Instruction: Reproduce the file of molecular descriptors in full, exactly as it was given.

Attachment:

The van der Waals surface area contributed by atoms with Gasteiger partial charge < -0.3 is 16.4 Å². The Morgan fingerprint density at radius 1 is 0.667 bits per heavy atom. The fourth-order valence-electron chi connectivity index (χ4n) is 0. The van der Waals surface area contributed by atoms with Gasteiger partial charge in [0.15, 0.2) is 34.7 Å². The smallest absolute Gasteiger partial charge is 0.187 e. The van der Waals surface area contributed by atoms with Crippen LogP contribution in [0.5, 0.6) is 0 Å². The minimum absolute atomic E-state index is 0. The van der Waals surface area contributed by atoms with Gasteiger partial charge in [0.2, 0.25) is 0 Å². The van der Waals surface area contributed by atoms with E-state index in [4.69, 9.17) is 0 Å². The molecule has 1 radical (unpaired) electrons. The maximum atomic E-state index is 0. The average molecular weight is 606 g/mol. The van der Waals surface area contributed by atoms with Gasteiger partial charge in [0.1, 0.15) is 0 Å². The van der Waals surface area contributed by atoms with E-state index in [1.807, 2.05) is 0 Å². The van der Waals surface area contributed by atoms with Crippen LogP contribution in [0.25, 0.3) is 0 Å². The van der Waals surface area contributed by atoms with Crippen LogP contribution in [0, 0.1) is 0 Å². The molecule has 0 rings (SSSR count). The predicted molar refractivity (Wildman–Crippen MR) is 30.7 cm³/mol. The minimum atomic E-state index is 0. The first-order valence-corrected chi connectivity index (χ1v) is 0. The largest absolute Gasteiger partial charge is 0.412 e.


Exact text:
The van der Waals surface area contributed by atoms with Gasteiger partial charge < -0.3 is 16.4 Å². The Morgan fingerprint density at radius 1 is 0.667 bits per heavy atom. The fourth-order valence-electron chi connectivity index (χ4n) is 0. The van der Waals surface area contributed by atoms with Gasteiger partial charge in [0.15, 0.2) is 34.7 Å². The smallest absolute Gasteiger partial charge is 0.187 e. The van der Waals surface area contributed by atoms with Crippen LogP contribution in [0.5, 0.6) is 0 Å². The minimum absolute atomic E-state index is 0. The van der Waals surface area contributed by atoms with Gasteiger partial charge in [0.2, 0.25) is 0 Å². The van der Waals surface area contributed by atoms with E-state index in [4.69, 9.17) is 0 Å². The molecule has 1 radical (unpaired) electrons. The maximum atomic E-state index is 0. The average molecular weight is 606 g/mol. The van der Waals surface area contributed by atoms with Gasteiger partial charge in [0.1, 0.15) is 0 Å². The van der Waals surface area contributed by atoms with E-state index in [1.807, 2.05) is 0 Å². The van der Waals surface area contributed by atoms with Crippen LogP contribution in [0.25, 0.3) is 0 Å². The van der Waals surface area contributed by atoms with Crippen LogP contribution in [0, 0.1) is 0 Å². The molecule has 0 rings (SSSR count). The predicted molar refractivity (Wildman–Crippen MR) is 30.7 cm³/mol. The minimum atomic E-state index is 0. The first-order valence-corrected chi connectivity index (χ1v) is 0. The largest absolute Gasteiger partial charge is 0.412 e.